UK Man Blames Pot Grow on Rough Divorce, Judge Partially Buys
As Britain moves forward with legalizing certain medical marijuana products, one man’s run-in with the law illustrates the possible leniency of UK courts toward cannabis offenses.
A UK man arrested for growing 38 cannabis plants at home defended his grow in court as his effort to cope with a rough divorce and the ridiculously high price of cannabis on the British Isles — and the judge on the court seemed to believe his story, saying there was no clear-cut evidence the cannabis was for anyone but him.
On April 25, not far outside Portsmouth on the coast of southern England, police discovered 35-year-old Mark Colwell’s indoor marijuana cultivation setup. At the time, officials put the street value of the crop at £35,000, which is a little bit less than $45,000 U.S. dollars.
When he showed up at the Portsmouth Crown Court, Colwell told Judge Roger Hetherington that the multi-room operation the police had discovered was his simple effort to cut costs. At the time of the raid, Colwell told officers he was smoking up to a quarter pound a month.
“He ran up massive bills on his credit card,” said Howard Barrington-Clark, Colwell’s lawyer, told the court, according to Metro UK. “He was lonely and depressed.”
But Judge Hetherington proved to be a tough sell on the idea of 38 plants being for personal consumption, especially given the financial issues Colwell has faced since his marriage fell apart. He told Colwell, “‘I’m extremely skeptical whether all of this was for your own use.”
But the facts are the facts, and there was no evidence Colwell had plans to distribute the crop once it had finished.
“I think the probability was you were intending to sell some of it for financial gain to assist with your debts, but I don’t make a specific finding about that,” Hetherington said.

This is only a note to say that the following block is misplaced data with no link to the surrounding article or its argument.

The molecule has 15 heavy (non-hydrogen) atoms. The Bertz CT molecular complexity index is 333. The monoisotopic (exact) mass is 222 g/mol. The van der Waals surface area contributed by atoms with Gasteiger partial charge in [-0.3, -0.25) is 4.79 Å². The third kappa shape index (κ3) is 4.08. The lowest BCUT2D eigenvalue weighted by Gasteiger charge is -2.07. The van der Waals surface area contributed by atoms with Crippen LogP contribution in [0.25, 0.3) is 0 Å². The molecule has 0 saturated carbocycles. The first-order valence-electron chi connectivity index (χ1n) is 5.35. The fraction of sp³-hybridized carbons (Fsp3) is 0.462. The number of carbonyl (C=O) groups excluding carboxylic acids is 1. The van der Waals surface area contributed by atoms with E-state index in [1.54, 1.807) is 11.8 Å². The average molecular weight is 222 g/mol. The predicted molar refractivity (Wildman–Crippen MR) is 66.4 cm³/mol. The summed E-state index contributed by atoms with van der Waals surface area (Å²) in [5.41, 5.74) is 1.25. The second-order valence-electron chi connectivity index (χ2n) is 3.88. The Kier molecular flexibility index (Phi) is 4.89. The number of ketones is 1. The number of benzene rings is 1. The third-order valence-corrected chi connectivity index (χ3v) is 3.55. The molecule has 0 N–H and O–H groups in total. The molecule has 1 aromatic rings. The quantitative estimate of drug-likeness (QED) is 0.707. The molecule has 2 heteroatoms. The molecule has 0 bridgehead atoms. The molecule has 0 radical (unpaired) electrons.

While Colwell didn’t get off completely free in the end, it could have gone considerably worse. Cannabis is a Class B drug in the UK, which features a slightly different scheduling or tanking system than seen here in the states. Possession of a Class B drug in the UK can land you in prison for up to five years. Furthermore, production, like exactly what Colwell was doing, can land you with a 14-year sentence in prison.
But the courts would not drop the hammer on a cooperative Colwell, who had always admitted the cannabis was his and that he also stole £896 worth of electricity over the past couple years to power his operation. At the end of the case, the judge only sentenced him to a two year suspended sentence. What makes this extra impressive? This wasn’t even his first offense.
In 2014, magistrates issued Colwell a community order, a type of sentence in the UK that can be modified on a case-by-case basis, for producing cannabis. But Colwell’s biggest run-in with the law came in 1999 as a teenager charged with possession and intent to supply a Class A substance. He went on to serve four years in prison on that charge.
But Colwell’s claims of not wanting to go broke definitely carry weight. A recent discussion on Quora highlighted the current price of cannabis in the UK. According to the respondents, a half ounce of above-average cannabis will run up to £140. That is up from just £80 a few years ago.
So, if Colwell was purchasing the ounce of marijuana he is smoking every week at street prices, he would be looking at a habit that would run north of £13,400 a year.
This week, UK Home Secretary Sajid Javid announced cannabis would be moved to schedule two in England and doctors will be able to prescribe it in the autumn. Much of the discussion has been around epilepsy, and Colwell’s post-divorce depression bud likely wouldn’t qualify. Colwell seems more like a flower guy — and the new law will only provide for extracts likes the ones made by UK medical giant GW Pharmaceuticals.
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